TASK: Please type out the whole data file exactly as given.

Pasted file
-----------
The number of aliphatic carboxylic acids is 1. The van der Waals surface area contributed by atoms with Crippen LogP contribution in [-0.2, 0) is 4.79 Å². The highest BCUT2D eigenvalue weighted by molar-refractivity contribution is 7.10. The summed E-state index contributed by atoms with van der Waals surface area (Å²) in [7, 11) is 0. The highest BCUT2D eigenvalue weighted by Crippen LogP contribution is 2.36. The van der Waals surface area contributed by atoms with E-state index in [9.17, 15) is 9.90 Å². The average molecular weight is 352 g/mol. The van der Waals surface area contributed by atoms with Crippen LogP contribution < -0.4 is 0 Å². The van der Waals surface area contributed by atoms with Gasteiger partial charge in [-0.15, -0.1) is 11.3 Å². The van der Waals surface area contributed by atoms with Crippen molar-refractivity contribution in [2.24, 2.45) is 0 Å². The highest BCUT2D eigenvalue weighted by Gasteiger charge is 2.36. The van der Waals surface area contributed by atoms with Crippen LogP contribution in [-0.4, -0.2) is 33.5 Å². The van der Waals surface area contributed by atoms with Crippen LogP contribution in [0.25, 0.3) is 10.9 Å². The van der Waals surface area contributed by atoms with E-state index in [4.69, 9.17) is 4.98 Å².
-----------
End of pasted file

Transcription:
The number of aliphatic carboxylic acids is 1. The van der Waals surface area contributed by atoms with Crippen LogP contribution in [-0.2, 0) is 4.79 Å². The highest BCUT2D eigenvalue weighted by molar-refractivity contribution is 7.10. The summed E-state index contributed by atoms with van der Waals surface area (Å²) in [7, 11) is 0. The highest BCUT2D eigenvalue weighted by Crippen LogP contribution is 2.36. The van der Waals surface area contributed by atoms with E-state index in [9.17, 15) is 9.90 Å². The average molecular weight is 352 g/mol. The van der Waals surface area contributed by atoms with Crippen LogP contribution < -0.4 is 0 Å². The van der Waals surface area contributed by atoms with Gasteiger partial charge in [-0.15, -0.1) is 11.3 Å². The van der Waals surface area contributed by atoms with Crippen molar-refractivity contribution in [2.24, 2.45) is 0 Å². The highest BCUT2D eigenvalue weighted by Gasteiger charge is 2.36. The van der Waals surface area contributed by atoms with Crippen LogP contribution in [-0.4, -0.2) is 33.5 Å². The van der Waals surface area contributed by atoms with Crippen LogP contribution in [0.25, 0.3) is 10.9 Å². The van der Waals surface area contributed by atoms with E-state index in [4.69, 9.17) is 4.98 Å².